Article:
Guotai Junan Unit Says Chairman Yim Fung Can't Be Contacted
November 22, 2015 — 7:23 PM EST Updated on November 23, 2015 — 5:44 AM EST
Guotai Junan International Says Unable to Reach CEO Yim Fung hasn't been in contact since Nov. 18, firm says Brokerage's shares fall 12% after temporary replacements named
Guotai Junan International Holdings Ltd. shares plunged 12 percent in Hong Kong after the brokerage said it can’t contact its Chairman and Chief Executive Officer Yim Fung.
The Hong Kong unit of one of China’s biggest securities firms, Guotai Junan Securities Co., appointed temporary replacements after failing to reach Yim since Nov. 18, the company told the stock exchange on Monday. The executive “currently cannot discharge his duties,” the company said.
Two calls to Yim’s mobile phone went to his voicemail box.
The stock’s slide to close at HK$2.85 on Monday was its biggest decline in three months. The shares
fell as much as 17 percent earlier in the day.
Based in Hong Kong, Yim has a high profile in the local securities industry, including through his comments to the media and as chairman and then honorary chairman of the Chinese Securities Association of Hong Kong. In China, Yim is known as Yan Feng.
The developments at Guotai Junan International coincide with finance industry investigations in China prompted by the nation’s summer stock bust and President Xi Jinping’s campaign against corruption. Officials at the securities regulator, senior staff at Citic Securities Co., and a top fund manager are among those who have been caught up in probes.
The most senior official under investigation in the Chinese probes is Yao Gang, a vice chairman of the China Securities Regulatory Commission who formerly oversaw initial public offerings. He was the general manager of Guotai Junan Securities from 1999 to 2002. Yim was taken away for investigation in connection with Yao’s case, Sohu.com reported, citing unidentified person in Hong Kong financial industry.
People may associate the Guotai Junan International events “with the recent crackdown on the financial industry by mainland authorities,” said Ronald Wan, chief executive at Partners Capital International in Hong Kong. “Investors will be concerned about the company’s operations. It will also affect sentiment over the brokerage industry as a whole as the industry is now under greater scrutiny.”
In another case, Wang Yanxiu, the Communist Party head within the China Banking Association -- a body supervised by the China Banking Regulatory Commission -- was removed from that role and demoted for offences including concealing his wife’s U.S. citizenship, the party’s discipline committee said on Friday. Wang was a former director of innovation oversight at the CBRC, commenting on topics such as the development of asset-backed securities and Internet finance.
Guotai Junan International’s Yim, who’s in his early 50s, has been vocal on topics such as the Hong Kong-Shanghai stock link and the Qualified Domestic Institutional Investors program, which allows Chinese investors to access overseas capital markets.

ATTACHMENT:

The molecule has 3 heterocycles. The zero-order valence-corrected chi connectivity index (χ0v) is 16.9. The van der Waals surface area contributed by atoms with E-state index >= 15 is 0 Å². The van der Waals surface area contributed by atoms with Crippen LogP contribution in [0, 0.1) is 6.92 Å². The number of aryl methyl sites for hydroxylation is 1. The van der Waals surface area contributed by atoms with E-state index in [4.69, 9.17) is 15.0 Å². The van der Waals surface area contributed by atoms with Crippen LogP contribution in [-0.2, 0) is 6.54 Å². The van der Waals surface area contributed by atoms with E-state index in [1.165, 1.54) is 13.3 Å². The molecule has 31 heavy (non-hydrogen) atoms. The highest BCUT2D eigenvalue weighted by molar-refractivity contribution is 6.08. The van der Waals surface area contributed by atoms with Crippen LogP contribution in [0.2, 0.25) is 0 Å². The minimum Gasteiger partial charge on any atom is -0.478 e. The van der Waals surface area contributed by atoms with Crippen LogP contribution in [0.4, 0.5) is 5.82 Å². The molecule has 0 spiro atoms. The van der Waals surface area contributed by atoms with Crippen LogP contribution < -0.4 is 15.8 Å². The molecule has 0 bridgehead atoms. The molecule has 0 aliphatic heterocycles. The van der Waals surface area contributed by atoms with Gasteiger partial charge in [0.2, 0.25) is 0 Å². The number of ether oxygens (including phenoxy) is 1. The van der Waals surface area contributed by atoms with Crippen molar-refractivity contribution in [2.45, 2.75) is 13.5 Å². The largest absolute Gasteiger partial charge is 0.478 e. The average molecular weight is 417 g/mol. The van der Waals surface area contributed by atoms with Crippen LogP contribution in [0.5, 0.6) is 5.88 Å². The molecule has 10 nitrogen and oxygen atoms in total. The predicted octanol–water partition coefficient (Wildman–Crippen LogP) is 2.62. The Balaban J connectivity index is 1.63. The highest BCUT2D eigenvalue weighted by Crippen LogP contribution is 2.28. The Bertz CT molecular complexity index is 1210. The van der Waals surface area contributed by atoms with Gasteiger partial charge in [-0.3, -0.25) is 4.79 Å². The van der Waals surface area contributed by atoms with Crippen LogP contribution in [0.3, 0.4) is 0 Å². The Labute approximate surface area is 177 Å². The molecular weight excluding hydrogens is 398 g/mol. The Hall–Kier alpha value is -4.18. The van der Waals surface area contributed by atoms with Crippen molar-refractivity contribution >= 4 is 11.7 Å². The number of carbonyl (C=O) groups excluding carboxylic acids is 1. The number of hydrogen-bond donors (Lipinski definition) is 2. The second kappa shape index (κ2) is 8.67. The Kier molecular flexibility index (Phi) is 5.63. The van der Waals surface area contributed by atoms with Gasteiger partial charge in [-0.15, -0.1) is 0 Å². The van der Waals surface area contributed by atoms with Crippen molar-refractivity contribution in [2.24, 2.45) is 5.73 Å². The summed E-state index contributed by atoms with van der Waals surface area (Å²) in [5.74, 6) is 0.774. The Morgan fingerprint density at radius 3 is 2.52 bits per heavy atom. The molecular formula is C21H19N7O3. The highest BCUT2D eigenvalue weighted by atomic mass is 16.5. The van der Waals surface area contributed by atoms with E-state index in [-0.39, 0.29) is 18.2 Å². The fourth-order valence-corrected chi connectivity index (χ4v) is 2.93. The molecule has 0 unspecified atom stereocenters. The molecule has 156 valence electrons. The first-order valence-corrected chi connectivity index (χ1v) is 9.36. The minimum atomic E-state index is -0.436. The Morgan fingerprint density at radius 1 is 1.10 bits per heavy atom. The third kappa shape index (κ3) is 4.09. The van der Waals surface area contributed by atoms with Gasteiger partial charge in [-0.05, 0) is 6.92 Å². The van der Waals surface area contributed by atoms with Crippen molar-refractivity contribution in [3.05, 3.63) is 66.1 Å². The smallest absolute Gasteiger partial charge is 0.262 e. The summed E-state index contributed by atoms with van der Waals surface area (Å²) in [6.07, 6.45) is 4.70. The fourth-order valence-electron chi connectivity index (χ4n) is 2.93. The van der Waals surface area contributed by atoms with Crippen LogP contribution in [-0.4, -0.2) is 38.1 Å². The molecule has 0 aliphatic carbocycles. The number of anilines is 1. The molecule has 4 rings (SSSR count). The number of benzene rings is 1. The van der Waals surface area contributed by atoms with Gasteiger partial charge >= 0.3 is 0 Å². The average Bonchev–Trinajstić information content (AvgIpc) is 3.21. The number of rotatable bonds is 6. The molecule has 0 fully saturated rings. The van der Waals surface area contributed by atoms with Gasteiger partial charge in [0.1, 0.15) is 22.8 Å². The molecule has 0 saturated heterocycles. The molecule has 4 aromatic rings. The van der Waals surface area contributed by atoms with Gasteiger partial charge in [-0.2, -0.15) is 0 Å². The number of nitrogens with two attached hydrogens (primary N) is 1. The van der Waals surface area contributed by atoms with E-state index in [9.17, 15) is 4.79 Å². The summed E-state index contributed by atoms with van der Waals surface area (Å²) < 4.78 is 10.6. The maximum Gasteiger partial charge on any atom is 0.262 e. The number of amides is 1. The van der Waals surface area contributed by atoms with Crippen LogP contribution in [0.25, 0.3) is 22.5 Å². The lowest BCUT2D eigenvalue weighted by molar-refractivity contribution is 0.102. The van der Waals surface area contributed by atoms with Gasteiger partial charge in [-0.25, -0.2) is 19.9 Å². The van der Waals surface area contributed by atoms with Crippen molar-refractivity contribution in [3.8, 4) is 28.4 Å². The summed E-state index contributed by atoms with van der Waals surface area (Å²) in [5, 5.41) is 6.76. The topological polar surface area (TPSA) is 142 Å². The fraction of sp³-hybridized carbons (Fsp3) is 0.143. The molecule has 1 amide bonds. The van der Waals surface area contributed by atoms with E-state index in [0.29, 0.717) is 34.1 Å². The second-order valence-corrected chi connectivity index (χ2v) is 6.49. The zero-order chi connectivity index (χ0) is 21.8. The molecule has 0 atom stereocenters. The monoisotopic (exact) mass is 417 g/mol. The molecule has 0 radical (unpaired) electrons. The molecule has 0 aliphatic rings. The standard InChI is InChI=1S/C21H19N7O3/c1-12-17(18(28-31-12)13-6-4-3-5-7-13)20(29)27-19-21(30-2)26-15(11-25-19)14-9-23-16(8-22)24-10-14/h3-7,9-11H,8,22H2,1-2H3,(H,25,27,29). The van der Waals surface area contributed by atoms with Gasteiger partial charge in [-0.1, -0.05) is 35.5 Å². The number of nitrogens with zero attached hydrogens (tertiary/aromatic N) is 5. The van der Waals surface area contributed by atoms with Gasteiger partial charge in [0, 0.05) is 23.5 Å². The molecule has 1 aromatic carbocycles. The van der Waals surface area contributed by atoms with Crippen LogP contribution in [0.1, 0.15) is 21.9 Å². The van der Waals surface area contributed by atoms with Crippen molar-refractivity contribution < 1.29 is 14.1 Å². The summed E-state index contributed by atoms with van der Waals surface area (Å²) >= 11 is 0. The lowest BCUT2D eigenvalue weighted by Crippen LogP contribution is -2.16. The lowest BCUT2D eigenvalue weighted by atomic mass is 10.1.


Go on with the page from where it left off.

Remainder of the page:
He’s been a member of a branch of the Chinese People’s Political Consultative Conference, a government advisory body, and was named director of the year by the Hong Kong Institute of Directors in 2012. He’s also among the business people who have voted for chief executive in Hong Kong’s limited-suffrage elections.
The Communist Party’s discipline committee, which searches for corruption, is sweeping through the finance industry and its regulators. Besides the banking association’s Wang, three CBRC officials were punished for offenses ranging from gambling to receiving cash gifts and promoting staff in violation of party protocol, the committee said on its website on Friday.
At least 16 people have been arrested, are being investigated or have been taken away from their job duties to assist mainland authorities, according to statements and announcements compiled by Bloomberg. Those under investigation include Xu Xiang, known as “hedge fund brother No. 1” for his knack of timing swings in stocks and for his top performance among money managers in China.
Executives under scrutiny at Citic Securities include President Cheng Boming. No comment has been available from Cheng or others who have been named by state media or their companies as under investigation or assisting with investigations.
At Guotai Junan International, Qi Haiying, a director and a deputy CEO, will be temporary chairman, the company said. Wong Tung Ching, a director and a deputy CEO, will be temporary CEO.
Wong was the target of a bribery probe by Hong Kong’s Independent Commission Against Corruption where investigators seized securities trading-account records and an agreement relating to a placement, Guotai Junan International told the stock exchange in December last year. In June, the company said the probe was over. ICAC said it wouldn’t comment on individual cases.
The Yim announcement is “negative for the brokerage sector,” said Andrew Clarke, director of trading at Mirabaud Asia Ltd. “Market wide, I would expect little impact as it seems to be quite a regular occurrence at the moment.”